Heart-to-Heart with Diane

Hello and Welcome! Isn't raising a family the greatest!? I know I've got the best job in the world, just being Mom! I love sharing things I've discovered that make being "Mom" better, easier or more fulfilling, and that is what this blog is all about. Welcome!

Monday, February 16, 2009

Natural Speller versus Has-to-Be-Taught

Ammon, Julianna and Mark
Will the "natural speller" please stand up?

Having homeschooled 7 children, I eventually figured out that either kids come as "natural spellers" or they don't. And if they don't, you have to teach them to spell.

The natural speller can
see the word in their head. You might see them writing it with their finger in the air when they are figuring out the spelling of a word. Spelling comes pretty easily to this child.

The "has-to-be-taught" speller is just as intelligent. In fact, spelling doesn't have much to do with intelligence. As soon as the "has-to-be-taught" speller gets some memory clues or rules to go by, they can spell just as well as anyone. Of my 7 children, a few of them are natural spellers.

For the natural spellers, it is pretty much a waste of time to give them spelling lists, spelling tests, workbooks, or spelling activities. They will get it eventually, no matter what you inflict upon them. They can
see the word in their mind's eye and the more times they see it, read it or write it, the easier it gets. For a natural speller, I have found the best exercise is to correct their daily journal writing, and help them analyze a misspelled word. Once it is pointed out, they can practice that word—write it a few times each day perhaps. A memory clue is big help, such as pointing out the word end in the word friend (a friend is a friend to the end). Once they can see the right spelling, they generally do great at self-correction in the future.

Here are a few spelling clues to get you thinking:

here, hear
hear--you hear with your ear. See the word ear in hear.
and there are places. You can see here in there.

Separate the word into syllables: to-get-her
If you are going somewhere together, you have "to get her" first.

The main thing is to talk through the misspelled word with your child the first time you spot it. Just dissecting it is often enough to help a natural speller see and correct his mistake. When my son spelled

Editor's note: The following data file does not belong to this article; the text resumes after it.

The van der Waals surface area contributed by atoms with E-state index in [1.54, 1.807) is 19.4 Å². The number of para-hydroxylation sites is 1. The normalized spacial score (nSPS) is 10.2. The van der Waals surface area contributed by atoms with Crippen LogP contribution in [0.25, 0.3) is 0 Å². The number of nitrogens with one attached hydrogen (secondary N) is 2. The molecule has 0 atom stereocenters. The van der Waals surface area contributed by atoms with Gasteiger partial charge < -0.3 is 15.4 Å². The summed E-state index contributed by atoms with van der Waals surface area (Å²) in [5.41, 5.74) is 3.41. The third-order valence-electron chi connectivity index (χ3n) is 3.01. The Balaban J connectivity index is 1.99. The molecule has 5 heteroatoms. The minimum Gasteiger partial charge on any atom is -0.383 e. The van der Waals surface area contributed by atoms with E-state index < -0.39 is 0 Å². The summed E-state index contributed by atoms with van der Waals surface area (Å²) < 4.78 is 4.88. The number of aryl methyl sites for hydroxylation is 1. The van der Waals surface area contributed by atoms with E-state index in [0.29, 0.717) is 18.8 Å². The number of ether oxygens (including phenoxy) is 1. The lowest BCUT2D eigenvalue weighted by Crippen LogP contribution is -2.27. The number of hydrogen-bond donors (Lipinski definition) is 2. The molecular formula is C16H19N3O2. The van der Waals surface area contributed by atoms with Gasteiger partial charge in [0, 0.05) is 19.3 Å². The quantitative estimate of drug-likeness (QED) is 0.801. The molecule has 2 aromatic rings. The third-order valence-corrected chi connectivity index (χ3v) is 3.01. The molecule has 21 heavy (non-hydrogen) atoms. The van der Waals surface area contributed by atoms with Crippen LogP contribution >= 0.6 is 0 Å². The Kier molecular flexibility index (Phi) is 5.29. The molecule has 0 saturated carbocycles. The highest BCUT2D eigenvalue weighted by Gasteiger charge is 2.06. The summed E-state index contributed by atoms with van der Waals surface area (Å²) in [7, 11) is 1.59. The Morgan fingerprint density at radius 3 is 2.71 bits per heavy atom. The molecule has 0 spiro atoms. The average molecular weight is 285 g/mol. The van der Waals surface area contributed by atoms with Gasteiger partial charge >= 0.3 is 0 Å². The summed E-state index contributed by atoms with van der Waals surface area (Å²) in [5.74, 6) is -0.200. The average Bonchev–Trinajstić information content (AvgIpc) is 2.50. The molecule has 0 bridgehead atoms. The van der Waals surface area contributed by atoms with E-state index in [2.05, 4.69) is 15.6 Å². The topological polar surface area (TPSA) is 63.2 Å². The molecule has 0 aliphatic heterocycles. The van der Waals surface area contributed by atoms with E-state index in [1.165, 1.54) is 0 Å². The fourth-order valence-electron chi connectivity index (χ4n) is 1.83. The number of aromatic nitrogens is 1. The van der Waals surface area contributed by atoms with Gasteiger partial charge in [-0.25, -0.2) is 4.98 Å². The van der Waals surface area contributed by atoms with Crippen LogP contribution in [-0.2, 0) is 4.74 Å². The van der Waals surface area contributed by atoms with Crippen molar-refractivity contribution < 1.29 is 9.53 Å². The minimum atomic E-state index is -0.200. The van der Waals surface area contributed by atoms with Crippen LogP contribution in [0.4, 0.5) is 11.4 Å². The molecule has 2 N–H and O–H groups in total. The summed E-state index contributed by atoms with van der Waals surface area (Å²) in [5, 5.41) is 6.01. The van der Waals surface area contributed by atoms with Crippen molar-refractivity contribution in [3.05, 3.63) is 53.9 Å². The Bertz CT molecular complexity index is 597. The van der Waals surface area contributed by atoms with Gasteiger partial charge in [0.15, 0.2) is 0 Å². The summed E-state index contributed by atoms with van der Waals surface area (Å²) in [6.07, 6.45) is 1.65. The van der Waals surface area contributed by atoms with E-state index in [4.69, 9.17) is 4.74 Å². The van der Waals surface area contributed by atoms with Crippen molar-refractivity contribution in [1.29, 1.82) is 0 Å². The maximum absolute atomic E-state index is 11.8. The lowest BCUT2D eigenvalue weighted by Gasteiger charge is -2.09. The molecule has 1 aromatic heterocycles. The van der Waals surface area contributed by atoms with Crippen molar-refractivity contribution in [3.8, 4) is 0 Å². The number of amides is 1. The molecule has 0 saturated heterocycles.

rock as roc, I asked him to spell sock, clock, block, lock, etc. As he put the ck on the end of each word, he quickly recognized the pattern and fixed rock without another word from me.

For my "have-to-be-taught" kids, my favorite resource is Better Spelling in 5 Minutes a Day. This was a wonderful discovery in my homeschool, because my kids love to do it. It isn't the usual dry-bones spelling rules with drill, drill, drill. Each section of this non-tortuous book briefly teaches you (the mom/teacher) how to present the spelling rule to your child, often with a little rhyming ditty, and then the rest of the section has games to practice with: mazes, word games and puzzles that reinforce the spelling rule. There is
not even a spelling list! Or a test. Each lesson is a process of discovery in finding out which words follow the rule. It's empowering! This book can be used from about age 9 and up, but even a teen will benefit and learn to spell better.

Good spelling is just about as important as brushed hair or a washed face. It is often the first impression we will make. In a day when email or texting is a common form of communication, spelling matters. Believe me, I have seen my share of misspelled job applications—and they are not very impressive. It's worth it to teach our kids to spell!

Labels: ,


  • At February 16, 2009 at 8:27 AM , Blogger Melinda said...

    Thank you for the suggestion. I have a non-natural speller, stuck between two natural spellers. We just don't stress, and praise, praise, praise, when she does well. However I want her to learn to spell. I am always looking for ideas, and trying them.

  • At February 18, 2009 at 7:45 PM , Anonymous Anonymous said...

    This lady is writing a book about homeschooling and I know you have tons of wonderful experiences to share. I hope people like you might be willing to share their insights for the rest of us. She has an interview that she can send you to fill out part of it or none. She has one for students as well.
    HEr name is Sonya and her address is sonya@sonyahaskins.com

  • At March 2, 2009 at 9:42 AM , Blogger Toni said...

    I have a natural speller and one not so- the younger two I don;t know yet -. thanks for this suggestion I have seen this book/program many times and wondered about it. We are doing seguential spelling now and it is going good, but, I am always looking for a way to help her out a bit more.


Post a Comment

Links to this post:

Create a Link

<< Home